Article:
Members of the Airport Board said that "Delta is agnostic" with regards to the Airport TRAX design.  The Board is also talking about extending the TRAX line to the International Center via North Temple and sending everyother train to the airport.

SLC POLICE FOCUS ON HOMELESS CAMPERS IN PARKS
  The Community Intelligence Officers of the SLC PD are now ordered to start their day in the early mornings around 2 to 3 AM and start going around to the parks in Salt Lake City to identify homeless campers and warn them that it is against the law to camp overnight in parks.  The first week, the police only gave warnings.  They will start giving citations for any homeless campers that they find.  They found 35 campers in Liberty Park the first week.  The second week was rainy and they could not find any campers in Liberty Park.
  In addition, the SLCPD has set up one of their mobile cameras near 1300 South and 200 East to discourage criminal behavior.  It seems to have worked.  The police have raided an apartment complex on Browning several times.  Unfortunately, they encountered some bicycle parts that they considered stolen but since they did not have proof, they couldn't confiscate them.  In a recent case at the Gateway Inn on North Temple, the police found over 50 bicycles in a room!  Bicycle chop shops are expanding in SLC.

RED BUTTE CREEK HAS NOT RECOVERED FROM OIL SPILL
  Red Butte Creek still has not recovered from the oil spill.  The birds owls that used to inhabit the parks and natural spaces that surround the Creek have not returned.  Miller Park, still reeling from the oil spill and wholesale cutting of the 200 old growth trees is experiencing an explosion of squirrels.  The owls used to control the population but now, without them, rodents and squirrels surrounding the creek are expanding their populations.  This is a significant health risk.  Miller Park also was devastated by the two heavy rain events that destroyed much of the waterway.  






SEPTEMBER 22, 2017
RIO GRANDE HOMELESS EXODUS ENCOUNTERS SLC POLICE PUSHBACK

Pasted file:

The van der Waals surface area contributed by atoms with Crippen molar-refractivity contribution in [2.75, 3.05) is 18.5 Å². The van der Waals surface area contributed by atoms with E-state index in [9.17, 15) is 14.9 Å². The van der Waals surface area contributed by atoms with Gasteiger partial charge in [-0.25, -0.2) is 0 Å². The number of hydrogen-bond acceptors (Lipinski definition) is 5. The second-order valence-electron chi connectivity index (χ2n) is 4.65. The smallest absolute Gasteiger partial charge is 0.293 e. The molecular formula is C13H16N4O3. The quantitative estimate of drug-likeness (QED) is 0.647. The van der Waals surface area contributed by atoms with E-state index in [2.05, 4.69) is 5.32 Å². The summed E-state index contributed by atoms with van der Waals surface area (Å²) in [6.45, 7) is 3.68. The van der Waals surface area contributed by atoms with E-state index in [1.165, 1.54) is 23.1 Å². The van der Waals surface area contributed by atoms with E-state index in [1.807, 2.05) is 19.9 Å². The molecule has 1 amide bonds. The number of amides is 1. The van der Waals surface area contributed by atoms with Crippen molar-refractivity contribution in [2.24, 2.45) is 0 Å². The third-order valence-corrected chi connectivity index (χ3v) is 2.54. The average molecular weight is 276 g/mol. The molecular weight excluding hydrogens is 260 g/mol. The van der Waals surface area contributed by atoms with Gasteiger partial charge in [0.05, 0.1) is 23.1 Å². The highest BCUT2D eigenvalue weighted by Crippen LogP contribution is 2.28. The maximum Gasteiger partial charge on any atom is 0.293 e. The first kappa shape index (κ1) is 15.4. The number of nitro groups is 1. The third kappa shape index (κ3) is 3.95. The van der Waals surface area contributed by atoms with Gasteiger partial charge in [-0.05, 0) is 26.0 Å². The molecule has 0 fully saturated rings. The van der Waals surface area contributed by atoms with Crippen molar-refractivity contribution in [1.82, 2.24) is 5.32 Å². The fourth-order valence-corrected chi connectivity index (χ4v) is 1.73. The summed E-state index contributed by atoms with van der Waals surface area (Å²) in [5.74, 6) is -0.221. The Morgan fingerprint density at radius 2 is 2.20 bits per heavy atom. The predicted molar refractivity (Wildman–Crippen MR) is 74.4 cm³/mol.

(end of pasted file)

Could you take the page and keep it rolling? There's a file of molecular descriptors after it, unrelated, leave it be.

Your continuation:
SLCO JAIL HAS NO BOOKING RESTRICTIONS BUT
NEW HOMELESS SHELTERS OPEN HOUSES/PUBLIC HEARING
SLCO INADEQUATE PUBLIC SAFETY FUNDING CONTINUES FOR FUTURE
ADU PUBLIC HEARING CONTINUES ON OCTOBER 3
SLC TRANSIT PLAN REVISITED ON OCTOBER 3
BIG HEPATITIS A OUTBREAK STORY FINALLY HITS THE NEWS
UTA AIRPORT TRAX SUPER DOUBLE SECRET PLAN
MAYOR MCADAMS STILLS WANTS OUTDOOR RETAILER HOTEL


RIO GRANDE HOMELESS EXODUS ENCOUNTERS SLC POLICE PUSHBACK
  Since over 700 criminals have been arrested and released from jail, and they are discouraged from entering the Rio Grande Street homeless area, they will increasingly spreading out into other areas (earlier blog entries below go into detail).  With the SLC Council unanimously approving giving the Street to the State (which will implement an ID system to stop criminals from being on the street). According to SLC Chief of Staff Patrick Leary, "The lease will provide the further benefit of helping eliminate the criminal elements and nuisances in and around the leased area (Rio Grande Street)."  So if the jail is full (it is), where will the criminal elements go?  They will go to your neighborhoods.  I think that the SLC Council gave away their best leverage to force the State Legislature, especially the Utah House under Speaker Greg Hughes, to pass healthcare expansion (like Healthy Utah).
  The SLC Police, under significant pressure from citizens complaints, has a new policy to address homeless camping in SLC.  I am wondering what will the ACLU do, as they have done in many other cities in this Country. Their response to the increase in homeless camping is:
  "All CIU officers have and will continue to adjust schedules at least once a week. Shifts will begin between 2-4 AM before the parks open and two teams of four officers will be enforcing the park curfew laws throughout the City."  
  On September 18, the SLC Police started at 3 AM and enforced no camping in parks with 35 homeless (forcing them to gather their belongings and leave).  They will be giving warnings this week.  Citations will be issued in future weeks.  The police say that they are not targeting homeless campers but will target anyone found in the parks during curfew.
  THIS IS IMPORTANT: The police also pointed out that at 5AM, all parks are open to everyone, including trails such as the McClelland Trail and Parleys Trail/Sugar House streetcar trail.  Although it is legal to take a nap and have their personal effects with them, if the police find a "camper" during the day, each camper will be given a minimum of 5 minutes to gather their things and leave the camping site.  No citation will be issued if they comply.  The police cannot make them leave the park, they can only stop them from "camping".


SLCO JAIL HAS NO BOOKING RESTRICTIONS BUT
  The Salt Lake County Jail, says that "at present there are no booking restrictions in place at the Salt Lake County Jail. They do still follow our Uniform Admissions Plan that outlines which offenses are eligible for an overcrowding release after booking. Those include non-violent third degree felonies, and many class A, B, and C misdemeanors with some exceptions such as DUI, domestic violence, violation of a protective order, offenses that would result in sex offender registry, etc. An F3 drug distribution being non-violent would be eligible for OCR, but arresting officers may request a release override from our booking supervisor and the Jail will honor it. This practice is long standing and has been reaffirmed with local chiefs of police and those involved with Operation Rio Grande."